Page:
New FDA-approved drug for Alzheimer’s gives Omaha-metro families hope

Updated: Jun. 8, 2021 at 9:06 AM CDT
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OMAHA, Neb. (WOWT) - News of a newly approved drug is giving Omaha-metro families caring for loved ones with Alzheimer’s some encouragement that others after them may not have to walk the same road.

For the first time in almost two decades, a new drug to slow the progression of Alzheimer’s disease has been approved by the Food and Drug Administration.

The drug, Aducanumab, attacks the amyloid protein, which disrupts cell function in the brains of people with Alzheimer’s disease. And it’s a drug championed by Collin Warren, who lost his mother and grandmother to the disease.

“I stopped hearing my name. I stopped hearing ‘I love you,’” he said. “And those are the most horrible feelings you could ever have.”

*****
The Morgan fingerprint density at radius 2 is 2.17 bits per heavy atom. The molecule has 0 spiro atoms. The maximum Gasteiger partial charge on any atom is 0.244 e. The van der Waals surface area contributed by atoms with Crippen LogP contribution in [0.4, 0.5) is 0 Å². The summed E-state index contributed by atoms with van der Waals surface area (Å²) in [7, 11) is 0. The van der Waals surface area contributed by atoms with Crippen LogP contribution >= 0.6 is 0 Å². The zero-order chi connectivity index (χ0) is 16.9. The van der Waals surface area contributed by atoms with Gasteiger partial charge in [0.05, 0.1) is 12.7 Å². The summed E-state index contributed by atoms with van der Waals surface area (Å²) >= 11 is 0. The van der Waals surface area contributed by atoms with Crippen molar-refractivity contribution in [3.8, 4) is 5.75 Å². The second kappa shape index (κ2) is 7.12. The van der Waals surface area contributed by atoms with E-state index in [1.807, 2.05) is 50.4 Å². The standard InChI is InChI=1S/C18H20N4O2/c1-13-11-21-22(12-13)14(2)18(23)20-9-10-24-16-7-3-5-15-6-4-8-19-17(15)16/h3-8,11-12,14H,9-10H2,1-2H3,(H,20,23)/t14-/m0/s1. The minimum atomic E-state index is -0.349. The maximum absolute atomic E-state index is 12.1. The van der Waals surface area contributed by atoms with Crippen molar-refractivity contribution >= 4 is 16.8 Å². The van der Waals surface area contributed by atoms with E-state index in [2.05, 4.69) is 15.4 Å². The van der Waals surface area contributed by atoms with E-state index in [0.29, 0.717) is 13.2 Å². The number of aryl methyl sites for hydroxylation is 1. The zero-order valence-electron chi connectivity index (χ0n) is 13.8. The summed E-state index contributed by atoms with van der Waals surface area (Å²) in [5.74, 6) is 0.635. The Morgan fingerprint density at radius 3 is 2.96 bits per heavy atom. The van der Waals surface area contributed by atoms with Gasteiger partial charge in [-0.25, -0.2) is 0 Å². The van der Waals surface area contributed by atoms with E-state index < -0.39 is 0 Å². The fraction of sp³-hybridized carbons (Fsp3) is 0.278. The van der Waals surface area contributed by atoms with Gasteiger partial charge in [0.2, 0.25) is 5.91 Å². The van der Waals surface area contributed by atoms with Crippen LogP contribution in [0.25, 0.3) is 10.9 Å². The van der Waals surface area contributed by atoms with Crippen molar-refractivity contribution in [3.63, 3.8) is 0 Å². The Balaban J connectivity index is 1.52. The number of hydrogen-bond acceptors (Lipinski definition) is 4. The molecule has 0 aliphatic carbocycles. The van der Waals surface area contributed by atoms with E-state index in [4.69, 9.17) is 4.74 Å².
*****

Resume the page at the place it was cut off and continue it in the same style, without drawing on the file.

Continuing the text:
Although the FDA approved the medication, the agency’s own advisory committee said “there are still some uncertainties about its clinical benefit.” The committee is asking Biogen, the company behind the medication, to conduct more clinical trials. Biogen said the drug does not cure the disease but called it the first of its kind that disrupts the memory-loss process rather than merely addressing the symptoms of Alzheimer’s and dementia.

In the meantime, Aducanumab will be available for patients. For the nurses and staff at Omaha’s Prairie Meadows Alzheimer’s Special Care Center, which cares for nearly 60 patients, it’s a preventative measure. Brandi Petrick, executive director at Prairie Meadows, said doctors will determine what’s best for each patient. But Petrick considers the approval a victory.

“This is an awesome win,” she said. “It really develops that early-onset stage of Alzheimer’s, and with that, it will help ... slow the progression of the disease.”

For loved ones of Alzheimer’s patients, like Warren, it’s a huge medical advancement.

“Every drug has its fallbacks,” he said. “But if it helps one person get a little more time to get that cure, or a little bit of time with their family, where they’re not having to go through this, that is the ultimate goal.”

6 News has reached out to major hospital systems for their input on the new medicine but had not heard back at the time of this report.

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